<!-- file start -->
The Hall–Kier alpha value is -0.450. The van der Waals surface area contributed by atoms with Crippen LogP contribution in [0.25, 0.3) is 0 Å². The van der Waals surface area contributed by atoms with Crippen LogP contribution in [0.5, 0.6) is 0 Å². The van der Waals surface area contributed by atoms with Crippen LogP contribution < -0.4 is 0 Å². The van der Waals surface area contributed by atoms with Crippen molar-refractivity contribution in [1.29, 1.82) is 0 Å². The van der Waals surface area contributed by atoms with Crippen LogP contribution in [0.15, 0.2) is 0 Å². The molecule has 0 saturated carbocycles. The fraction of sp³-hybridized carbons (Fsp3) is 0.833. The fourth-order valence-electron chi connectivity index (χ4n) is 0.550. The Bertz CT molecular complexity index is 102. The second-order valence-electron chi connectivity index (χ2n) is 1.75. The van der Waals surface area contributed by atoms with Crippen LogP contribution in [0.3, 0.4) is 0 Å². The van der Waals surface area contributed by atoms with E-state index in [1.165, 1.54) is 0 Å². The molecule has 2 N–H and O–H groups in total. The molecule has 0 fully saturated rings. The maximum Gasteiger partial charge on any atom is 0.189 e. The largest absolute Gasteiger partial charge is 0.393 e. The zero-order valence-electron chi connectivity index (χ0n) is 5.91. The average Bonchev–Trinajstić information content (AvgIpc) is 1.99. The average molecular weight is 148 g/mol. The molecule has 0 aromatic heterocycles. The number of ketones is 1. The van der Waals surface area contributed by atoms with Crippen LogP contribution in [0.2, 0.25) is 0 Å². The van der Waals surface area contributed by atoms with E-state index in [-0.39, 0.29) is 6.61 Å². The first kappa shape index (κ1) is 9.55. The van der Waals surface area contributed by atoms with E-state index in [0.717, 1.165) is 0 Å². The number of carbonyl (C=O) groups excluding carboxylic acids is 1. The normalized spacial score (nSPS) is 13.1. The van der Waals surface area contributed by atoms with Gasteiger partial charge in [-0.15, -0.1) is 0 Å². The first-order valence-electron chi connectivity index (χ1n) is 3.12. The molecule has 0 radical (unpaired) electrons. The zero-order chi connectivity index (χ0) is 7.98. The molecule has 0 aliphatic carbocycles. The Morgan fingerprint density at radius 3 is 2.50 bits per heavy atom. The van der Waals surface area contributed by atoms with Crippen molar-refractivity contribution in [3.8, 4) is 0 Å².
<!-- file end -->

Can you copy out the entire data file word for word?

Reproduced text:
The Hall–Kier alpha value is -0.450. The van der Waals surface area contributed by atoms with Crippen LogP contribution in [0.25, 0.3) is 0 Å². The van der Waals surface area contributed by atoms with Crippen LogP contribution in [0.5, 0.6) is 0 Å². The van der Waals surface area contributed by atoms with Crippen LogP contribution < -0.4 is 0 Å². The van der Waals surface area contributed by atoms with Crippen molar-refractivity contribution in [1.29, 1.82) is 0 Å². The van der Waals surface area contributed by atoms with Crippen LogP contribution in [0.15, 0.2) is 0 Å². The molecule has 0 saturated carbocycles. The fraction of sp³-hybridized carbons (Fsp3) is 0.833. The fourth-order valence-electron chi connectivity index (χ4n) is 0.550. The Bertz CT molecular complexity index is 102. The second-order valence-electron chi connectivity index (χ2n) is 1.75. The van der Waals surface area contributed by atoms with Crippen LogP contribution in [0.3, 0.4) is 0 Å². The van der Waals surface area contributed by atoms with E-state index in [1.165, 1.54) is 0 Å². The molecule has 2 N–H and O–H groups in total. The molecule has 0 fully saturated rings. The maximum Gasteiger partial charge on any atom is 0.189 e. The largest absolute Gasteiger partial charge is 0.393 e. The zero-order valence-electron chi connectivity index (χ0n) is 5.91. The average Bonchev–Trinajstić information content (AvgIpc) is 1.99. The average molecular weight is 148 g/mol. The molecule has 0 aromatic heterocycles. The number of ketones is 1. The van der Waals surface area contributed by atoms with Crippen LogP contribution in [0.2, 0.25) is 0 Å². The van der Waals surface area contributed by atoms with E-state index in [-0.39, 0.29) is 6.61 Å². The first kappa shape index (κ1) is 9.55. The van der Waals surface area contributed by atoms with E-state index in [0.717, 1.165) is 0 Å². The number of carbonyl (C=O) groups excluding carboxylic acids is 1. The normalized spacial score (nSPS) is 13.1. The van der Waals surface area contributed by atoms with Gasteiger partial charge in [-0.15, -0.1) is 0 Å². The first-order valence-electron chi connectivity index (χ1n) is 3.12. The molecule has 0 radical (unpaired) electrons. The zero-order chi connectivity index (χ0) is 7.98. The molecule has 0 aliphatic carbocycles. The Morgan fingerprint density at radius 3 is 2.50 bits per heavy atom. The van der Waals surface area contributed by atoms with Crippen molar-refractivity contribution in [3.8, 4) is 0 Å².